Splendor of Decay

decayed wall

The old things that were, or which had been. The filthy crow’s feather. A cut open bottle of Clorox used to empty a dinghy. A woman’s sex tired or just worn out of love’s continued indifference. A man’s prick shoved up with a catheter from biking a thousand miles crushing all the little bits, the pathways inside. Places rent out used automobile tires to the poor who will miss payments. Reedy-voiced landlords will squeeze money they don’t earn out of Section 8’s who don’t care anymore. A bumpkin takes a bottle of polish and a hand cloth and scrubs away the patina on the old bronze plaque and paints the cement block on which it stands deep, dark green. Even the Perseids are blotted out by rainfall and clouds for three days. A mid-town technician charges for 16 MB for RAM and puts in 8. 15,000 more Clinton emails are found and are as meaningless as a pile of dirt in front of a tank. The kid in Tiananmen Square got bulldozed. iPhones do give everybody brain cancer. Monsanto seeds do not reproduce. Indians starve. Chemicals are squirted so deep into the ground no one can tell for fifty more years. All the coral reefs spit out their bacteria and die. The bluebirds will not eat. Geese don’t bother to migrate. The mother serves her children frozen pizza, baby carrots, sliced apples every night. Nobody minds. Two blond, pony-tailed women in Greenwich wearing fluorescent skin-tight leggings jog in different directions on North Street. Their husbands work on Wall Street and the chimney smoke in the mansions they live in designed by Bob Stern protégés can be smelled by the next door neighbors who live in similar edifices on either side and straight across the street.

Mitch Böcklinfeld

dilapidation

The paper wasps’ home was shredded. And my love affair with life had ended, crumpled up in tiny spheres on the ledge of my piano. I did not know where I had put last month’s bills that had not been paid whose fines I had weaseled out of again. Dissolute and empty-bottled, I knew that Spring would greet the morning soon enough. Though cameras strapped in the trees had watched my antics and peccadilloes, I had been innocent as any pauper accused of public hoarding. Rooting through my neighbors’ bins, I had found the twine-bundled news retelling the stories of last century’s politics that really, in the end of days, meant a straw to the passing wind and me. I continued to decline the several invitations I had had—and continued to receive—to play my mandolin, which joy I had once known, and time ago had been well-known for, locally and elsewhere abroad. Who could now subscribe to such vanity? As for my relentless, unrelenting sweet tooth, such a habit I kept almost like a practiced virtue unto myself exclusively, and had chosen not to share the faintest fingertip of my thinking—or any other thought—which I might have had with another living anywhere. My pulse, my blood, it was—it had become—like a private magic that I was holding within, that I could not explain, like a walk I had had to take to the end of my snow-bedusted driveway, having risen from my warmed bed sleeping, just to go there in the middle of the late blackened night, emptied of the heavens’ own eyeless stars.

Vicktor B. Kruharth

dollar bill boy

There is no shame in being poor. One is spared having to make choices all the time. When one has money, one enters shops and stores and is always deciding this or that, or not this or not that. One is constantly making these sorts of decisions, deciding whether or not to buy the many things upon the shelves, things that wait there to be bought by my hands reaching up or by someone else’s. Whether to buy a pair of cashmere gloves or not. Because I like cashmere. Whether to buy a hand-made silk camisole from France for a lover. Because doing so is romantic, soft, and sexy. Whether to buy organic avocados. Because they taste best. In being poor I am free to wander in and out of stores. Hello, Tarik! And spend a half hour talking with him about his school days in North Africa. Hello, Suzy! And in between her holiday customers, I flirt with her only to flatter away the time, and do nothing else before leaving. It is such a relief! Everybody else is so busy with their noses in the classic or the best-seller books in bookstores they are reading and skimming with their noses deep in them for their boyfriends this year who will not be their boyfriends this time next year and they will have to put their noses in another book again the same way (making sure to only themselves—for who else would ever know?—that it is not the same book as last year, or the year or the boyfriend or the book before that) for all these different boyfriends, book after book, year after year. The floral- or fruit-scented bath soaps husbands must buy their wives which they do so out of a perennial symbol of the season’s obligation, whose failure to have done so would become a breach of custom tempting back-turned upon wordlessness at night (and no act of sex to indicate that all is well conjugally as it should be) before going to sleep, I am completely spared of too. If it is a new wife, so much the worse, and all the more difficult. Getting it right. Pleasing her. All is so fraught. I am spared it completely. I will wander on my own to the woods and with a bow saw cut down a small green tree since I cannot afford even to buy one from the local Christmas tree lot this year. And the sense of relief I feel from not having to make any of these choices this year to me is so great, I almost shudder when I remember, when I recall, having had lots of money once and being able to buy, had I wanted to, a fir tree twenty feet tall; had I wished to, buying expensive German designer shirts, and hand-crafted beeswax candles sweetly burning away my lost nights of love and languor. How free I am now that this gone. Gone! To be totally stripped of choice! To be in a position of cannot. All this is gone from me! When I wake, tomorrow I will walk alone across the causeway, my eyes looking across the flat wide open lake the wind has already passed over.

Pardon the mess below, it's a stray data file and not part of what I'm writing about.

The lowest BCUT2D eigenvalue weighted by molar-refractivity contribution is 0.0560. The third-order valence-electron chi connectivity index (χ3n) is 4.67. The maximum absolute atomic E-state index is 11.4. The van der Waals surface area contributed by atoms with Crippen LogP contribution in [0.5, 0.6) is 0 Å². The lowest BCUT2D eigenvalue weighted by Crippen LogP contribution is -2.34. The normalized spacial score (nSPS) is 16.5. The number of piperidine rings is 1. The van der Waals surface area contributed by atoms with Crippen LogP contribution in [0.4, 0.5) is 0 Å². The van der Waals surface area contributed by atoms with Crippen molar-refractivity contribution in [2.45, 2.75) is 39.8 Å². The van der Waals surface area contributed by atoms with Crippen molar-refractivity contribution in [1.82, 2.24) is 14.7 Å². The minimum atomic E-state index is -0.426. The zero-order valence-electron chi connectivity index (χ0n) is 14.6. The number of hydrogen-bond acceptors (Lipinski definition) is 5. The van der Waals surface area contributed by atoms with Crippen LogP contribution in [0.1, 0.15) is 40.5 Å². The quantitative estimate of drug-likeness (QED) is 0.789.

The Staircase Of Noble Wood

deserted mine

There wasn’t enough cash left to get two cans of high temp paint to spray the woodstove black. It’d have to do to let it burn through the winter this time, grimy and rusty in spots. Next year will be better. And the switched out pair of snows had just enough tread hopefully to pass inspection if he did it one or two months earlier than the windshield sticker said to in February when by then making it up the hill would be impossible and down’d be deadly.